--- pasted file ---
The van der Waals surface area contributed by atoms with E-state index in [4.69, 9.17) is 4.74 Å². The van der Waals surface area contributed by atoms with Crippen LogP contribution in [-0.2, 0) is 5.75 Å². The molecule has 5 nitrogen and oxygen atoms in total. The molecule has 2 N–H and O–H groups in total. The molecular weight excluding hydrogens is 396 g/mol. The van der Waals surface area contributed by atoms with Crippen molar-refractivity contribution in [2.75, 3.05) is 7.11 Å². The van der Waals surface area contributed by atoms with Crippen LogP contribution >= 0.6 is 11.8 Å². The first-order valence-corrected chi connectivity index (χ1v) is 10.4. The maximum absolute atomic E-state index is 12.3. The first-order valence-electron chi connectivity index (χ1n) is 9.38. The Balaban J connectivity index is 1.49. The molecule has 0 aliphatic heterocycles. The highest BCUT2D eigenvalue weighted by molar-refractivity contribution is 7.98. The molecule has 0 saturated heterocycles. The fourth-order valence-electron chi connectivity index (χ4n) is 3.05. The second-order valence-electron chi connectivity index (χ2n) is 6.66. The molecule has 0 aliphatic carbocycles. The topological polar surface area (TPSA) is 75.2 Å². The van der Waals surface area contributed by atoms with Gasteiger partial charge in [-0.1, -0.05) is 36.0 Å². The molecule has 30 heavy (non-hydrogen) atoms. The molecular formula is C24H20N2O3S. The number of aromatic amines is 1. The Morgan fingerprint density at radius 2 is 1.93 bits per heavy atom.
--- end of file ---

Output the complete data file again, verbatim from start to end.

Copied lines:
The van der Waals surface area contributed by atoms with E-state index in [4.69, 9.17) is 4.74 Å². The van der Waals surface area contributed by atoms with Crippen LogP contribution in [-0.2, 0) is 5.75 Å². The molecule has 5 nitrogen and oxygen atoms in total. The molecule has 2 N–H and O–H groups in total. The molecular weight excluding hydrogens is 396 g/mol. The van der Waals surface area contributed by atoms with Crippen molar-refractivity contribution in [2.75, 3.05) is 7.11 Å². The van der Waals surface area contributed by atoms with Crippen LogP contribution >= 0.6 is 11.8 Å². The first-order valence-corrected chi connectivity index (χ1v) is 10.4. The maximum absolute atomic E-state index is 12.3. The first-order valence-electron chi connectivity index (χ1n) is 9.38. The Balaban J connectivity index is 1.49. The molecule has 0 aliphatic heterocycles. The highest BCUT2D eigenvalue weighted by molar-refractivity contribution is 7.98. The molecule has 0 saturated heterocycles. The fourth-order valence-electron chi connectivity index (χ4n) is 3.05. The second-order valence-electron chi connectivity index (χ2n) is 6.66. The molecule has 0 aliphatic carbocycles. The topological polar surface area (TPSA) is 75.2 Å². The van der Waals surface area contributed by atoms with Gasteiger partial charge in [-0.1, -0.05) is 36.0 Å². The molecule has 30 heavy (non-hydrogen) atoms. The molecular formula is C24H20N2O3S. The number of aromatic amines is 1. The Morgan fingerprint density at radius 2 is 1.93 bits per heavy atom.